Following on from my previous post at writing.ie, I am delighted to announce that I am the Grand Prize Winner of this year’s global romance writing competition “So You Think You Can Write” (I’m still amazed at that sentence.)
This is the fifth annual event run by global publishing giant Harlequin for unpublished aspiring romance writers.
After being selected in the beginning from approximately 500 entries and then judged by a panel of 50 editors, I was thrilled when my entry Resisting The Sicilian Playboy made it all the way to the Top Ten. The final round of the competition took the form of an online public vote that would choose the overall winner.
The other nine finalists were extremely talented romance writers, ranging across several genres including medical romance, historical and contemporary. In the company of such well written manuscripts, I couldn’t help but feel that mine was the underdog.
After all, this was my first attempt at writing a novel. I have never had any formal training and I have only been writing on and off for little more than three years.
When I got my first idea for a story shortly after my twenty first birthday, I made the age old mistake of getting trapped in the research stage. I bought books about how to write, I read blog posts, I plotted and replotted my idea to within an inch of it’s life.
I did everything except write the book.
So needless to say, my hope of someday becoming a published writer was never widely known among my family. I didn’t talk about it, it was always just a far reaching dream that I kept locked away in the back of my mind.
I suppose, I feared that my choice of content would be ridiculed. That my deeply emotional stories of love conquering all would be judged as “fluffy” as they often are perceived in the media. Romance is one of the most widely read fiction genres, and yet, it seems to be criticised the most. Called “Trashy” “Smut” “Bodice rippers”, the names are endless. None seem to do justice to the character driven stories that often deal with hard hitting issues.
While being first and foremost a passionate tale of romance between a wedding planner and a wealthy Italian castle owner, my story also deals with the issue of infertility among women, as well as the stigma and repercussions of mental health.
I have to say that during the course of this competition I was overwhelmed by the outpouring of support from my family and friends. My story gained momentum and support from outlets such as local and national newspapers, social media and word of mouth in my community. I had hundreds of people encouraging me to follow my dream, and telling how much they enjoyed my entry.
That alone was enough recognition to boost my confidence as a writer. So when I received “The Call” telling me that I had won, I was absolutely speechless. I was standing in the hallway of a busy playgroup having spent the morning there with my ten month old daughter. I answered the phone and immediately started to shake as I was given the great news. Editor Carly Byrne and bestselling Author Sharon Kendrick had both acted as my mentors during the final stage, so to hear them both congratulating me on the call was the icing on top of the cake.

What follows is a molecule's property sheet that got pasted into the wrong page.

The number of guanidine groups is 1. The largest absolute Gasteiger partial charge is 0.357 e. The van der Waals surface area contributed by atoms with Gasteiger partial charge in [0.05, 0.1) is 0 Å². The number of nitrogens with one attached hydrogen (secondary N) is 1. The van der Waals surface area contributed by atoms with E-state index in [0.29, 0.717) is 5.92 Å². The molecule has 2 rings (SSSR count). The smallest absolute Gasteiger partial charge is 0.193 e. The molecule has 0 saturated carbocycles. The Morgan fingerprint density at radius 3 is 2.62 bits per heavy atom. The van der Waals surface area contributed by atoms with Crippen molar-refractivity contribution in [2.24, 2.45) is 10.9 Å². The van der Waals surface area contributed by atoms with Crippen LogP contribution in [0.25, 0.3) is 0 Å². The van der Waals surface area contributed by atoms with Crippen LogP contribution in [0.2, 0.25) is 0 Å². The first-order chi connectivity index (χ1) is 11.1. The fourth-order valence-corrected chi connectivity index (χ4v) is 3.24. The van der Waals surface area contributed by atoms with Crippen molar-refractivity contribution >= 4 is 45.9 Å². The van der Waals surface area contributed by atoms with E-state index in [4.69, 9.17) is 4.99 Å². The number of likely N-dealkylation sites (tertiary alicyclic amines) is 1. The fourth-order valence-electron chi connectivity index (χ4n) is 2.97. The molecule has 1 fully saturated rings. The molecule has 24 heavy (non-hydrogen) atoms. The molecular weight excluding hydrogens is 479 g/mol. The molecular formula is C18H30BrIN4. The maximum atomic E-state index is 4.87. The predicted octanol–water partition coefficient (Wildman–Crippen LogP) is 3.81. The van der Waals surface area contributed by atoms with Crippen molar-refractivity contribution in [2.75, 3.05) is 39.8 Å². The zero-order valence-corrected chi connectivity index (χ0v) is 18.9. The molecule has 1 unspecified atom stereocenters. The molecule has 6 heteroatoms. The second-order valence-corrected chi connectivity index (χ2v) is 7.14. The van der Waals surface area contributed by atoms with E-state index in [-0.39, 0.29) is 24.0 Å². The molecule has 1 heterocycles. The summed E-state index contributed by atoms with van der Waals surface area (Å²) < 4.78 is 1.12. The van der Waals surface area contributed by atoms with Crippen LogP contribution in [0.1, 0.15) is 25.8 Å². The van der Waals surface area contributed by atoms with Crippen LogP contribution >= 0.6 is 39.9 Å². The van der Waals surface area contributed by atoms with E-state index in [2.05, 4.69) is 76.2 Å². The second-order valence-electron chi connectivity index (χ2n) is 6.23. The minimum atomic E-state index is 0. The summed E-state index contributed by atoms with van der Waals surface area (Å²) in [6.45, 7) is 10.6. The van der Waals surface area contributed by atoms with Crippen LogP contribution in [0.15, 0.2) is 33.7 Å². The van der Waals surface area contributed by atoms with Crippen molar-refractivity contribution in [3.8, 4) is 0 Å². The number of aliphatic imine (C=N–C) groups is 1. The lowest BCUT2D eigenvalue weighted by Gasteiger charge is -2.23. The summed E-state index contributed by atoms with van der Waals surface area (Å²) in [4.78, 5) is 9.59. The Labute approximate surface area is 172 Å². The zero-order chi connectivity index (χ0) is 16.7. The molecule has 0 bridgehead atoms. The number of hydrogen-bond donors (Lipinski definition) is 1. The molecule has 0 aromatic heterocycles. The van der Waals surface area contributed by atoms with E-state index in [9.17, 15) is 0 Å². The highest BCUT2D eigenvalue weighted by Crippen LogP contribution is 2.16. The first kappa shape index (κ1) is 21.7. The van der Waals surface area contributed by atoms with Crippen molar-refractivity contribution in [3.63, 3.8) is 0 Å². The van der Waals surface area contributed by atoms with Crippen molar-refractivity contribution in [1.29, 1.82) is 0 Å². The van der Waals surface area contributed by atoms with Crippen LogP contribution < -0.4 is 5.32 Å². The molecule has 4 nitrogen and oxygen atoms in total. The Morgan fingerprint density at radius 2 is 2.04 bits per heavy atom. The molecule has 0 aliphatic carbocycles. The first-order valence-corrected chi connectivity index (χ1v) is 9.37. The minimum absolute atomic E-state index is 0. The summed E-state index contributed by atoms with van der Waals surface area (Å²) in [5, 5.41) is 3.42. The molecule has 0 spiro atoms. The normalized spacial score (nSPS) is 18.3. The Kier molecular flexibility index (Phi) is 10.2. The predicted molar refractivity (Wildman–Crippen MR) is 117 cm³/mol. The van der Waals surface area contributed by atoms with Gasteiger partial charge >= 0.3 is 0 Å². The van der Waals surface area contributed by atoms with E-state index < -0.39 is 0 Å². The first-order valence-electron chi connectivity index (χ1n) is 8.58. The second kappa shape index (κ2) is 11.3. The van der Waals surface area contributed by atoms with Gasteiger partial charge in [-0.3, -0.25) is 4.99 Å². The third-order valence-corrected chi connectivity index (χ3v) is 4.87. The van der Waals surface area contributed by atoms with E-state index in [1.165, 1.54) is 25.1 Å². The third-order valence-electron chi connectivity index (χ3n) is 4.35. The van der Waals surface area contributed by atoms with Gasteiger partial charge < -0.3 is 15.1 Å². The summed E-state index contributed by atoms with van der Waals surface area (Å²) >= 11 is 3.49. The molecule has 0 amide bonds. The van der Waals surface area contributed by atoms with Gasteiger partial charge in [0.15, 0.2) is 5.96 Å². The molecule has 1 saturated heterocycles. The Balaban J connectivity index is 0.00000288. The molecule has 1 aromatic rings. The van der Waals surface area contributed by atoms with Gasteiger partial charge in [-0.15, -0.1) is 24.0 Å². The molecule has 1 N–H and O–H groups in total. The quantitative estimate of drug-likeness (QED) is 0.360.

“Amanda’s entry initially stood out because of a memorable opening scene, and the rest of the manuscript lives up to the promise of those first pages,” said editor Carly Byrne.
“The characters have interesting emotional issues to overcome – such as infertility – and the historic castello, where much of the story takes place, is very atmospheric. We are delighted to offer Amanda her first publishing contract. She possesses a fresh and exciting voice that is well suited to the Harlequin Presents series.”
Sharon Kendrick said “Amanda has a fresh and compelling voice which takes you straight into the story. Her characters are real and three-dimensional and I CARE what happens to them.”
The Grand Prize includes a two book publishing deal with my category Harlequin Presents/ Mills & Boon Modern, a summit meeting with the creative team, a publicist for 60 days to promote my debut novel, a social media marketing course and a $150 gift voucher to go towards a champagne dinner for two.
Of course a large part of this win is that it is a two book deal, so I’ve got to get started on my second manuscript. My process has always been very erratic, so now that I’m contracted, my plan is simply to focus on writing and learning as much as possible.
As the wonderful Nora Roberts says: “You can fix anything but a blank page”
I entered this competition two years ago with the same novel. I had only written about twenty thousand words and my plot was all over the place. Apart from the obvious lack of words on the page, what’s the biggest difference between then and now?
My characters. I just didn’t know them well enough. Sure, I knew their names, occupations and conflicts, but I don’t think I ever sat down and thought about who they really were.
In these short romance novels, it’s all about the emotional journey between your two central characters. If you don’t know your hero and heroine inside and out, how are you supposed to make the reader believe in their story? How are you supposed to make anyone care?
If I could give one piece of advice to anyone planning on entering the competition next year, its this – take the time to develop your characters well. An intricate plot means nothing if the characters are just woodenly acting out the dialogue.
And above all else- just keep writing!
(c) Amanda Cinelli
We’ll keep you posted on Resisting The Sicilian Playboy and Amanda’s progress!